A baby bird attempting to fly may be a fledgling. These young birds can be identified by short feathers and the ability to hop around, flap and grip onto your fingers. If you find a fledgling, the best plan is to step back and wait to see if an adult comes to tend to it. Despite being on the ground, most fledglings aren’t abandoned or helpless – they’re learning how to fly and move around!

Things to remember

• Before intervening with any bird, visually examine it to see if it’s hurt or injured. If you believe it is injured, contact your local wildlife rehabilitation specialist.

• Baby birds can be delicate and quick action on your part to return the chick to the nest or to a rehabilitation specialist can make the difference.

• It is OK to move a fledgling out of harm’s way if it’s found on a road or busy path.

• If you find a baby bird, it’s always a good idea to restrain, crate or put inside any domestic pets while you deal with the bird.

• When in doubt, leave the bird alone and contact an expert.

Baby bird fast facts

• It’s myth that parents will reject a baby bird handled by a human. Birds have a poor sense of smell.

• Nests aren’t the safe, cozy homes that humans envision. Birds are quick to leave the nest for safety and survival.

• The Migratory Bird Treaty Act of 1918 made it illegal to capture and raise any wild migratory bird.

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Saving penguins: A nesting nightmare in South Africa

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Kevin Graham, Wilds of Africa bird supervisor, guest-blogs on ZooHoo!

Over the past 100 years, the population of African penguins has declined from more than two million breeding pairs to slightly more than 20,000 breeding pairs left. This dramatic decline has resulted from many factors, unfortunately all of which are human-related.

I’ve recently returned from a workshop and time studying the various remaining colonies of African penguins in the Cape Town area of South Africa. Along with our VP of Education and Conservation, Dr. Patty McGill, I had the privilege of meeting the people who work in the field with these native penguins. For quite some time, I will continue to work with them to develop a crucial nesting plan to help the birds and begin their recovery.

In the first half of the 20th Century, egg collection from the breeding range decimated the hatch rates, with estimates of more than 1.5 million eggs per year being destroyed or collected for food and other uses.

Around this same time, it was found that guano (bird feces) had accumulated to a depth of many feet on the breeding islands. The guano served as a perfect substrate for the penguins to dig their nest burrows, but it also was a valuable crop fertilizer. So humans scraped the guano from the islands, leaving the birds with few options for nesting burrows.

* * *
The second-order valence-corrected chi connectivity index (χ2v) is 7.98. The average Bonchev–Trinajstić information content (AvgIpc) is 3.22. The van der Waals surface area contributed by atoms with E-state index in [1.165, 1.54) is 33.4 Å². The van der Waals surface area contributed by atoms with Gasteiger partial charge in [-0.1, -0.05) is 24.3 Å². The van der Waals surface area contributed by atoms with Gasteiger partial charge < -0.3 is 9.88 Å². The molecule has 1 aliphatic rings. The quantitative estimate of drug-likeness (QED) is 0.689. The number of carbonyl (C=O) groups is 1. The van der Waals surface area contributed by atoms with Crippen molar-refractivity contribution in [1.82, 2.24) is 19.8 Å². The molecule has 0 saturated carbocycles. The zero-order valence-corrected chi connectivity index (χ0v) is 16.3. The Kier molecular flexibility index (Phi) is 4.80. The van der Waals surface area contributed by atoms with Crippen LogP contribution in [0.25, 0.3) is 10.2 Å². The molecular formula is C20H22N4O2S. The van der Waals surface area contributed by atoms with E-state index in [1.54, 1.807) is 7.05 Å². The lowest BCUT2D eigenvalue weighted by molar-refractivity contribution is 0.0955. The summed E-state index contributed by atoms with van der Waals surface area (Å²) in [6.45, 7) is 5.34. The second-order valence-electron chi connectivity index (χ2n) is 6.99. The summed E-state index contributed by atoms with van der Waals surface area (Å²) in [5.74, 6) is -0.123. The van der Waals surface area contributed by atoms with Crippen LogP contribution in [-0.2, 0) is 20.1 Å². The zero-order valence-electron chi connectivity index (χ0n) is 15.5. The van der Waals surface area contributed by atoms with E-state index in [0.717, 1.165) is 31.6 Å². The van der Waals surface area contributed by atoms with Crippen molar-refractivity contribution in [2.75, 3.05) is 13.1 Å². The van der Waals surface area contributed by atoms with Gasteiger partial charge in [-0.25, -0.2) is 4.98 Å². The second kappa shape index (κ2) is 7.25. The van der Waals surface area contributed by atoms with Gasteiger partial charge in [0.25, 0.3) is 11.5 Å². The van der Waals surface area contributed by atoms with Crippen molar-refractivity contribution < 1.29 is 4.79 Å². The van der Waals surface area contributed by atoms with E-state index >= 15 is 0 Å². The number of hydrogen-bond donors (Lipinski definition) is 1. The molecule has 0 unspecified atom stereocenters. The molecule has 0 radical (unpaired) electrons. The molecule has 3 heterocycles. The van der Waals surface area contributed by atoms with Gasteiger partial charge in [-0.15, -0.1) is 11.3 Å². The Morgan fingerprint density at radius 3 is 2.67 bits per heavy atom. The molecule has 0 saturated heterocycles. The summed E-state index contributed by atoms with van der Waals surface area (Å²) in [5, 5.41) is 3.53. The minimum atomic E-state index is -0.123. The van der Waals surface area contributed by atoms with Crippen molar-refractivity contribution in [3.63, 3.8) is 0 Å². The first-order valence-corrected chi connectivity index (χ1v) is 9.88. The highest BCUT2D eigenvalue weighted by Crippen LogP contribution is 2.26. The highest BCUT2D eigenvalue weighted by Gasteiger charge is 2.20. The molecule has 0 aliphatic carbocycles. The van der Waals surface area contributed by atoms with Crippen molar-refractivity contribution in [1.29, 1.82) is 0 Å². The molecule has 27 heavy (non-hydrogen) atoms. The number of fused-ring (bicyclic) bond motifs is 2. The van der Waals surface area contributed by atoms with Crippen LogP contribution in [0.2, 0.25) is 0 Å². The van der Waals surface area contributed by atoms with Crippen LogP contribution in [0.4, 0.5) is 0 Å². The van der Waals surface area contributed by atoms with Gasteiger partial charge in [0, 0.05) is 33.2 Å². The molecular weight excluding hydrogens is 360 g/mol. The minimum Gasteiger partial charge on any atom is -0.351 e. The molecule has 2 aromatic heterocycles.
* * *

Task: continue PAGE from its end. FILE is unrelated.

African penguins are now nesting in the open in some South African locations.

Penguins are now nesting in the open in some South African beach locations./Kevin Graham

These two events, in conjunction with catastrophic oil spills; and the impact of unrestricted commercial fishing; human encroachment into breeding ranges; and global climate change have compounded the challenges faced by the African penguin population.

Recently, organizations and colony managers in South Africa have tried to develop an artificial nest that African penguins could use to supplement the little remaining nesting habitat.

These attempts have seen limited success. In many cases, the penguins chose not to use the nesting structures, either due to overall design, excessive heat accumulation, ectoparasite buildup in the structure, and other potentially unknown factors.

In some locations, this has led penguins to nest on the surface, exposing their eggs and chicks to additional risks that weren’t as significant in the burrow nests. Predation from land mammals such as mongoose, aerial predators of eggs/chicks such as kelp gulls, and even pet and feral dogs pose dramatic risks to nesting penguins in exposed areas.

In addition, those exposed surface nests face the challenge of temperature extremes not found in the burrow nests, where temperatures are regulated by the surrounding substrate. This leads to a higher rate of nest abandonment when the climate is unsuitable for the adults to continue their nesting attempt.

Association of Zoos and Aquarium (AZA) member institutions, including the Dallas Zoo, have been strong partners in the protection and attempted recovery of African penguins for more than two decades. Recently, a new initiative to focus efforts was implemented: AZA’s Saving Animals From Extinction (SAFE) program.

I’m honored to have been given the opportunity to work with this program as the North American coordinator for the Artificial Nesting Project. I’ll be working collaboratively with organizations, researchers, and colony managers, all focused exclusively on creating a nesting system to help this highly endangered species recover.

While we can’t recreate the guano fields that disappeared more than 60 years ago, we will use our combined knowledge and skills in the zoological and research fields to develop a suitable option for the recovery of African penguins in South Africa and Namibia. I look forward to sharing these exciting options on ZooHoo! as they develop. (Visit our more than a dozen waddling, splashing and sunbathing African penguins at Zoo and discover the beauty of these remarkable birds we’re saving.)

Categories: Africa, Conservation, Penguins | Leave a comment

Conservation spotlight: A journey to Peru to count penguins